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Carbon Nanotube filed-effect transistor (CNFET) is one of the promising alternatives to the MOS transistors. The geometry-dependent threshold voltage is one of the CNFET characteristics, which is used in the proposed Full Adder cell. In this paper, we present a high speed Full Adder cell using CNFETs based on majority-not (Minority) function. Presented design uses eight transistors and eight capacitors. Simulation results show significant improvement in terms of delay and power-delay product in comparison to contemporary CNFET Adder Cells. Simulations were carried out using HSPICE based on CNFET model with 0.6 V VDD.
Technology progress in all areas of life has resulted in a need for small devices with higher operating speeds, and this is why extensive researches in these fields have been completed. Finding a suitable alternative is necessary since when MOS transistors continue to scale deeper, several device non-idealities appear and cause significant intrinsic device hurdles such as leakage, power and quantum effect . Molecular devices are becoming promising alternatives to the existing silicon technology. CNFETs are one of the molecular devices that avoid most fundamental silicon transistor restriction and have ballistic or near ballistic transport in their channel [2,3].
In CNFETs, Carbon Nanotubes (CNTs) are used as transistor channel. While a CNT contact directly to source and drain, Schottky Barrier is made in their junctions; therefore, these transistors are called Schottky Barrier CNFET (SB-CNFET) (Fig. (Fig.1a).1a). SB-CNFETs exhibit strong ambipolar characteristics that constrain usage of these transistors in conventional CMOS-like logic families. This contact limits the transconductance in the ON state, and thus Ion/Ioff ratio becomes rather low . Another type of CNFETs shown in Fig. Fig.1b1b is doped in un-gated portions and has similar behavior to CMOS transistors; thus, this type is named MOSFET-Like CNFET. The features of MOSFET-Like CNFETs  are; unipolar characteristics dissimilar to Schottky-Barrier transistors, more scalability in comparison to SB-CNFET, reducing the OFF leakage current and having higher ON current in source-to channel junction because of absence of the Schottky Barrier. In this paper, we use the word CNFET instead of MOSFET-like device.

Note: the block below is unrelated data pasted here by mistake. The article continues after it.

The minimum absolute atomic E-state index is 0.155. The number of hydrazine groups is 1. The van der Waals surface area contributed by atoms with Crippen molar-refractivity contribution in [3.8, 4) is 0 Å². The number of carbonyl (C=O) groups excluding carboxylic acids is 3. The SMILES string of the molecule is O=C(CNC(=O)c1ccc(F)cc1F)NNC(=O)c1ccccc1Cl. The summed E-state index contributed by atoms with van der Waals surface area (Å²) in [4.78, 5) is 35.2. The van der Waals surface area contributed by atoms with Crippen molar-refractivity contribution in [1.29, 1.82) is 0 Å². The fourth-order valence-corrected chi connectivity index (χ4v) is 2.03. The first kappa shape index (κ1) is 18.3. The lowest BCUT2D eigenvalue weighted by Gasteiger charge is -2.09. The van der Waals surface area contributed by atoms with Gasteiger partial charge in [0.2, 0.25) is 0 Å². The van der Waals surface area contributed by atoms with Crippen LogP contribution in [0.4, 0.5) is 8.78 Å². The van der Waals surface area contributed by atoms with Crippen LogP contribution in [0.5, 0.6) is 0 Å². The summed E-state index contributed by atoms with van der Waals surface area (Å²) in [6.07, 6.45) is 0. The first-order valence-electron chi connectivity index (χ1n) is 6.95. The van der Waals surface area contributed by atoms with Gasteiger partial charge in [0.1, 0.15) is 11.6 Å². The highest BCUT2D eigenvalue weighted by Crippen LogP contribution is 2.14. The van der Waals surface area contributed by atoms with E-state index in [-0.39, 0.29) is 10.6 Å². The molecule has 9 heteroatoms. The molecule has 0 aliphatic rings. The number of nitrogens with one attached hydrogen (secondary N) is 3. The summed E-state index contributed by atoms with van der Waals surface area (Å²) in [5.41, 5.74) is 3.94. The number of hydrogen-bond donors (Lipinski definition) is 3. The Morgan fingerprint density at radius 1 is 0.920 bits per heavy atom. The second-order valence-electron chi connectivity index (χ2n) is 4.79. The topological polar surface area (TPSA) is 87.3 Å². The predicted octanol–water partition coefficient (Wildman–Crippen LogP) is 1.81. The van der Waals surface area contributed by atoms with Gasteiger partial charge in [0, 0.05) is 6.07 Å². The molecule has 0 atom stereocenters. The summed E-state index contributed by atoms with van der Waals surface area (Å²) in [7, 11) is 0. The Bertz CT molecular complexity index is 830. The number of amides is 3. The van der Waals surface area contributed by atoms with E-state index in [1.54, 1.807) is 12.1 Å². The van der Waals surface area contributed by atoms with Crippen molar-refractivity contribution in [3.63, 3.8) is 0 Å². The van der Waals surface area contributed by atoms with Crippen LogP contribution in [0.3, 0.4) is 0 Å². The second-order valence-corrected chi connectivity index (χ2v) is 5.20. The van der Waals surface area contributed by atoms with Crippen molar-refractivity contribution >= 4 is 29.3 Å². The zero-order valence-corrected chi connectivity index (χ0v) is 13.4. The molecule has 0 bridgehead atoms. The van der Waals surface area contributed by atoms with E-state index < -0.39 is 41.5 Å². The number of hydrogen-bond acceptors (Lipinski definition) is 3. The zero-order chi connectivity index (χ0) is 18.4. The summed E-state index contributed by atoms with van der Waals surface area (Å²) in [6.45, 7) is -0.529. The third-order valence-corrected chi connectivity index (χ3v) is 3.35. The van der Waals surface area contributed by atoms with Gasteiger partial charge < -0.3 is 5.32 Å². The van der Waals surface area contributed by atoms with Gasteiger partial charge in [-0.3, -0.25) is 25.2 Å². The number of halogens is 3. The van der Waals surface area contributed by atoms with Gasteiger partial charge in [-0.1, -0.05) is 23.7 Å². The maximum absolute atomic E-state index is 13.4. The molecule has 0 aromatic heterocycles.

The CNFET threshold is dependant on the diameter of the CNT used as a channel, so with a suitable diameter, a transistor with desired threshold will be attained. With diameter DCNT, CNFET threshold can be calculated by using (1), and formula (2) depict how CNT diameter can be calculated where N1 and N2 are chirality of CNT and α is the lattice constant equal to 2.49 Å
There are two methods by which new devices can be built using CNFETs; first one is by transporting existing logical functions directly to a new technology with replacing MOSFET with CNFET and the second one uses special properties of CNFETs to design entirely new circuit .
One of the important parts of the processor, which participates in many operations such as floating point computing and address generating , is Full Adders. Thus, increasing the performance of this part can improve total performance dramatically. There are standard implementations for Full Adder cells. Some of these implementations have used one logic style for the whole Full Adder and others that are hybrid Full Adders have used two or more logic style in a cell. Although they all have similar function, the way of designing intermediate nodes or the transistor count is varied. C-CMOS Full Adder cell uses one logic style  and is based on regular CMOS structure with conventional pull-up and pull-down transistors. The outputs are full swing, but with 28 transistors, it utilizes a large space in a chip. CPL is another Full Adder that uses one logic style. The outputs are full swing and make complementary outputs simultaneously, but the number of transistors used (transistor count) is 32 .